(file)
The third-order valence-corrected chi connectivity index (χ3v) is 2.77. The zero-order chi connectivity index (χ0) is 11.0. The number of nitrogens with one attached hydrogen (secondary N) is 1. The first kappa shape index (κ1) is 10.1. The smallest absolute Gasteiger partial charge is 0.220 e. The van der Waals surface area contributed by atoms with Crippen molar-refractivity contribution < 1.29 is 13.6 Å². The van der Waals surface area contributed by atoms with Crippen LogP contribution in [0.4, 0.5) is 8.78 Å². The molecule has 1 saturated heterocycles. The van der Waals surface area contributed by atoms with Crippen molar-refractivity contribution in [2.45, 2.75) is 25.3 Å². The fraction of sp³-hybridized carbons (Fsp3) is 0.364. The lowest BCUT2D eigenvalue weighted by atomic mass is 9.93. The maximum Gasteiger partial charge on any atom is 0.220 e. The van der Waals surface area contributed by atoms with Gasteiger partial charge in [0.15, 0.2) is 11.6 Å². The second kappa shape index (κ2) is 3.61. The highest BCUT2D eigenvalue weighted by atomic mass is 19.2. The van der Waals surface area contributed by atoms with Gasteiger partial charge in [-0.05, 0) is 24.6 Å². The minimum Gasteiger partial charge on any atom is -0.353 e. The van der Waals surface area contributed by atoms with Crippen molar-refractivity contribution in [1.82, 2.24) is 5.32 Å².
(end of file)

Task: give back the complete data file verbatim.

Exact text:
The third-order valence-corrected chi connectivity index (χ3v) is 2.77. The zero-order chi connectivity index (χ0) is 11.0. The number of nitrogens with one attached hydrogen (secondary N) is 1. The first kappa shape index (κ1) is 10.1. The smallest absolute Gasteiger partial charge is 0.220 e. The van der Waals surface area contributed by atoms with Crippen molar-refractivity contribution < 1.29 is 13.6 Å². The van der Waals surface area contributed by atoms with Crippen LogP contribution in [0.4, 0.5) is 8.78 Å². The molecule has 1 saturated heterocycles. The van der Waals surface area contributed by atoms with Crippen molar-refractivity contribution in [2.45, 2.75) is 25.3 Å². The fraction of sp³-hybridized carbons (Fsp3) is 0.364. The lowest BCUT2D eigenvalue weighted by atomic mass is 9.93. The maximum Gasteiger partial charge on any atom is 0.220 e. The van der Waals surface area contributed by atoms with Gasteiger partial charge in [0.15, 0.2) is 11.6 Å². The second kappa shape index (κ2) is 3.61. The highest BCUT2D eigenvalue weighted by atomic mass is 19.2. The van der Waals surface area contributed by atoms with Gasteiger partial charge in [-0.05, 0) is 24.6 Å². The minimum Gasteiger partial charge on any atom is -0.353 e. The van der Waals surface area contributed by atoms with Crippen molar-refractivity contribution in [1.82, 2.24) is 5.32 Å².